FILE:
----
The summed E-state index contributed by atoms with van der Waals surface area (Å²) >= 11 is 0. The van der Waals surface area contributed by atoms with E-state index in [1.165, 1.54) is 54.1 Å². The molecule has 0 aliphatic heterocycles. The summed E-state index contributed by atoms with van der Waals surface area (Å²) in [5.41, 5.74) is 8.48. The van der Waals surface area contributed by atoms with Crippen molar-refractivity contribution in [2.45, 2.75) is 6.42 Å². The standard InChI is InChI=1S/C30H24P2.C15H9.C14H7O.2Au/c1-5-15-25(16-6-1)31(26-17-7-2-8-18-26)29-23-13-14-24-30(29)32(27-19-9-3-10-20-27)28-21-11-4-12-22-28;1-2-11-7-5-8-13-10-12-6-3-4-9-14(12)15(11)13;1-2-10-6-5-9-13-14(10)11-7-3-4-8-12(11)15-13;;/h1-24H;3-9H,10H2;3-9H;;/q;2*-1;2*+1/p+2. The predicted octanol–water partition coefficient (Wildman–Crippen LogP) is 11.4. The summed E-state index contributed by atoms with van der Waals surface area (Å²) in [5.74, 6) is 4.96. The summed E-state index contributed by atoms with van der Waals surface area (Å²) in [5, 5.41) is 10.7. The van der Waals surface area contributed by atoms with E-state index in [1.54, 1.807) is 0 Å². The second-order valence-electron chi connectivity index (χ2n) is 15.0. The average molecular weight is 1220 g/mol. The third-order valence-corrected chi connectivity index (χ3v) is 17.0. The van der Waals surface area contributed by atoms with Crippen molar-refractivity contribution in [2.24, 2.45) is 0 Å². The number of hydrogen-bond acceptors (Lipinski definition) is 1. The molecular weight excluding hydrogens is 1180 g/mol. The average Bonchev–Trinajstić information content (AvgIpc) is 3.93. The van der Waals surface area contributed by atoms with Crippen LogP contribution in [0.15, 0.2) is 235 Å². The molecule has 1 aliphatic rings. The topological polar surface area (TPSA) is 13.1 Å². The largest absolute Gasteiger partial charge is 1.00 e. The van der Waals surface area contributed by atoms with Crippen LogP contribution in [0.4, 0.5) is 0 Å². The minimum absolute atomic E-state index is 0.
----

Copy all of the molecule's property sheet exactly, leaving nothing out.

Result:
The summed E-state index contributed by atoms with van der Waals surface area (Å²) >= 11 is 0. The van der Waals surface area contributed by atoms with E-state index in [1.165, 1.54) is 54.1 Å². The molecule has 0 aliphatic heterocycles. The summed E-state index contributed by atoms with van der Waals surface area (Å²) in [5.41, 5.74) is 8.48. The van der Waals surface area contributed by atoms with Crippen molar-refractivity contribution in [2.45, 2.75) is 6.42 Å². The standard InChI is InChI=1S/C30H24P2.C15H9.C14H7O.2Au/c1-5-15-25(16-6-1)31(26-17-7-2-8-18-26)29-23-13-14-24-30(29)32(27-19-9-3-10-20-27)28-21-11-4-12-22-28;1-2-11-7-5-8-13-10-12-6-3-4-9-14(12)15(11)13;1-2-10-6-5-9-13-14(10)11-7-3-4-8-12(11)15-13;;/h1-24H;3-9H,10H2;3-9H;;/q;2*-1;2*+1/p+2. The predicted octanol–water partition coefficient (Wildman–Crippen LogP) is 11.4. The summed E-state index contributed by atoms with van der Waals surface area (Å²) in [5.74, 6) is 4.96. The summed E-state index contributed by atoms with van der Waals surface area (Å²) in [5, 5.41) is 10.7. The van der Waals surface area contributed by atoms with E-state index in [1.54, 1.807) is 0 Å². The second-order valence-electron chi connectivity index (χ2n) is 15.0. The average molecular weight is 1220 g/mol. The third-order valence-corrected chi connectivity index (χ3v) is 17.0. The van der Waals surface area contributed by atoms with Crippen molar-refractivity contribution in [2.24, 2.45) is 0 Å². The number of hydrogen-bond acceptors (Lipinski definition) is 1. The molecular weight excluding hydrogens is 1180 g/mol. The average Bonchev–Trinajstić information content (AvgIpc) is 3.93. The van der Waals surface area contributed by atoms with Crippen LogP contribution in [0.15, 0.2) is 235 Å². The molecule has 1 aliphatic rings. The topological polar surface area (TPSA) is 13.1 Å². The largest absolute Gasteiger partial charge is 1.00 e. The van der Waals surface area contributed by atoms with Crippen LogP contribution in [0.4, 0.5) is 0 Å². The minimum absolute atomic E-state index is 0.